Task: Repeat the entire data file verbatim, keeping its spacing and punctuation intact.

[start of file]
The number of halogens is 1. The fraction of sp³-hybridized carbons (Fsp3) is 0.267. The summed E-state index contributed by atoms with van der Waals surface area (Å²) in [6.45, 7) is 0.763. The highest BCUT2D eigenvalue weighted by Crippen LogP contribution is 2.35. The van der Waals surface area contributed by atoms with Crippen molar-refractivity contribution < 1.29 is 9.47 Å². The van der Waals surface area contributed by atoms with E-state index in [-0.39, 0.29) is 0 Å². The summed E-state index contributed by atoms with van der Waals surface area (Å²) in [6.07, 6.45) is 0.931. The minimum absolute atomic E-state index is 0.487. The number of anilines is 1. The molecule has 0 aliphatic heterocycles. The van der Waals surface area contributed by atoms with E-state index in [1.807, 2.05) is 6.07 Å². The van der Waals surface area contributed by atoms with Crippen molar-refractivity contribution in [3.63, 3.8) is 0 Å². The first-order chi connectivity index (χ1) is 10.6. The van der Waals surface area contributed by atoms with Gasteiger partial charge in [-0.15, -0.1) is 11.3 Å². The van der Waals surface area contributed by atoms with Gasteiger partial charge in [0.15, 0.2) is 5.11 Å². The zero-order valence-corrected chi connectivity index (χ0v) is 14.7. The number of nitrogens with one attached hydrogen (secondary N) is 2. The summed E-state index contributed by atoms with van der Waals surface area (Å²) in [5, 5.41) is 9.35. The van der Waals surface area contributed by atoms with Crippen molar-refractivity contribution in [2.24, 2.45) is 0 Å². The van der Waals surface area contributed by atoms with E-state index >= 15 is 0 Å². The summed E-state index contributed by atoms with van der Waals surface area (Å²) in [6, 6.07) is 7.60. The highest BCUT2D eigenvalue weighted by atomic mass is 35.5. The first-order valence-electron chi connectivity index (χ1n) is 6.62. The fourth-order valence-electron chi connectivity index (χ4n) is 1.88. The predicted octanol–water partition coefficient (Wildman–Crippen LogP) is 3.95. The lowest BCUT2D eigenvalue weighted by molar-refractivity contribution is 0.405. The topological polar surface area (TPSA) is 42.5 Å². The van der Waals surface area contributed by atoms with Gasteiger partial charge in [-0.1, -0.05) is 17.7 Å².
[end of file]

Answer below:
The number of halogens is 1. The fraction of sp³-hybridized carbons (Fsp3) is 0.267. The summed E-state index contributed by atoms with van der Waals surface area (Å²) in [6.45, 7) is 0.763. The highest BCUT2D eigenvalue weighted by Crippen LogP contribution is 2.35. The van der Waals surface area contributed by atoms with Crippen molar-refractivity contribution < 1.29 is 9.47 Å². The van der Waals surface area contributed by atoms with E-state index in [-0.39, 0.29) is 0 Å². The summed E-state index contributed by atoms with van der Waals surface area (Å²) in [6.07, 6.45) is 0.931. The minimum absolute atomic E-state index is 0.487. The number of anilines is 1. The molecule has 0 aliphatic heterocycles. The van der Waals surface area contributed by atoms with E-state index in [1.807, 2.05) is 6.07 Å². The van der Waals surface area contributed by atoms with Crippen molar-refractivity contribution in [3.63, 3.8) is 0 Å². The first-order chi connectivity index (χ1) is 10.6. The van der Waals surface area contributed by atoms with Gasteiger partial charge in [-0.15, -0.1) is 11.3 Å². The van der Waals surface area contributed by atoms with Gasteiger partial charge in [0.15, 0.2) is 5.11 Å². The zero-order valence-corrected chi connectivity index (χ0v) is 14.7. The number of nitrogens with one attached hydrogen (secondary N) is 2. The summed E-state index contributed by atoms with van der Waals surface area (Å²) in [5, 5.41) is 9.35. The van der Waals surface area contributed by atoms with Crippen molar-refractivity contribution in [2.24, 2.45) is 0 Å². The van der Waals surface area contributed by atoms with E-state index >= 15 is 0 Å². The summed E-state index contributed by atoms with van der Waals surface area (Å²) in [6, 6.07) is 7.60. The highest BCUT2D eigenvalue weighted by atomic mass is 35.5. The first-order valence-electron chi connectivity index (χ1n) is 6.62. The fourth-order valence-electron chi connectivity index (χ4n) is 1.88. The predicted octanol–water partition coefficient (Wildman–Crippen LogP) is 3.95. The lowest BCUT2D eigenvalue weighted by molar-refractivity contribution is 0.405. The topological polar surface area (TPSA) is 42.5 Å². The van der Waals surface area contributed by atoms with Gasteiger partial charge in [-0.1, -0.05) is 17.7 Å².